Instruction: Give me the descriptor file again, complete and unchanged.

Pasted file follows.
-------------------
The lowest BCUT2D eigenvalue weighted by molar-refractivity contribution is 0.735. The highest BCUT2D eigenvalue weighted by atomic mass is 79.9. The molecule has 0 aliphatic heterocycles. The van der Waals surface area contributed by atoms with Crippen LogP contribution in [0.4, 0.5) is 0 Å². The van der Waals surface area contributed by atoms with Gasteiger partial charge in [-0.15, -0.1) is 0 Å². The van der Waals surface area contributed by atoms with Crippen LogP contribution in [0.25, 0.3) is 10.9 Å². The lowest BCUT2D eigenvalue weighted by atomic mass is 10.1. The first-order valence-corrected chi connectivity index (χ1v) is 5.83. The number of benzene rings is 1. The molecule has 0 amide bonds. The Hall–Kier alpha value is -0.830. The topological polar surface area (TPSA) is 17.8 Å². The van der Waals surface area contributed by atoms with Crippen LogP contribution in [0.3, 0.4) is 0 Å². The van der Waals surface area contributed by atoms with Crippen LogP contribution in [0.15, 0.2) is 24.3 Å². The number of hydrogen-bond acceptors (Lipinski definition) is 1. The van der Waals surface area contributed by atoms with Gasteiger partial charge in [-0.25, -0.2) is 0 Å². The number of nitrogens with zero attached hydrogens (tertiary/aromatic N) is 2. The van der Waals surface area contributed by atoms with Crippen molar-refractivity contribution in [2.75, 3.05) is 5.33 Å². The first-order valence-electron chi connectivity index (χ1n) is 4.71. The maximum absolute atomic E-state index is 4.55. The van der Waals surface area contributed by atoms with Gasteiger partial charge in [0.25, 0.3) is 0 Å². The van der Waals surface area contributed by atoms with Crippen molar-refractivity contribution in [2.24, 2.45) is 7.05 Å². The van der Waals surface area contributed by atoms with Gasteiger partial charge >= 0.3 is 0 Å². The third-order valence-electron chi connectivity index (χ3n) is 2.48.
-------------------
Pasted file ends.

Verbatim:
The lowest BCUT2D eigenvalue weighted by molar-refractivity contribution is 0.735. The highest BCUT2D eigenvalue weighted by atomic mass is 79.9. The molecule has 0 aliphatic heterocycles. The van der Waals surface area contributed by atoms with Crippen LogP contribution in [0.4, 0.5) is 0 Å². The van der Waals surface area contributed by atoms with Gasteiger partial charge in [-0.15, -0.1) is 0 Å². The van der Waals surface area contributed by atoms with Crippen LogP contribution in [0.25, 0.3) is 10.9 Å². The lowest BCUT2D eigenvalue weighted by atomic mass is 10.1. The first-order valence-corrected chi connectivity index (χ1v) is 5.83. The number of benzene rings is 1. The molecule has 0 amide bonds. The Hall–Kier alpha value is -0.830. The topological polar surface area (TPSA) is 17.8 Å². The van der Waals surface area contributed by atoms with Crippen LogP contribution in [0.3, 0.4) is 0 Å². The van der Waals surface area contributed by atoms with Crippen LogP contribution in [0.15, 0.2) is 24.3 Å². The number of hydrogen-bond acceptors (Lipinski definition) is 1. The van der Waals surface area contributed by atoms with Gasteiger partial charge in [-0.25, -0.2) is 0 Å². The number of nitrogens with zero attached hydrogens (tertiary/aromatic N) is 2. The van der Waals surface area contributed by atoms with Crippen molar-refractivity contribution in [2.75, 3.05) is 5.33 Å². The first-order valence-electron chi connectivity index (χ1n) is 4.71. The maximum absolute atomic E-state index is 4.55. The van der Waals surface area contributed by atoms with Gasteiger partial charge in [0.25, 0.3) is 0 Å². The van der Waals surface area contributed by atoms with Crippen molar-refractivity contribution in [2.24, 2.45) is 7.05 Å². The van der Waals surface area contributed by atoms with Gasteiger partial charge >= 0.3 is 0 Å². The third-order valence-electron chi connectivity index (χ3n) is 2.48.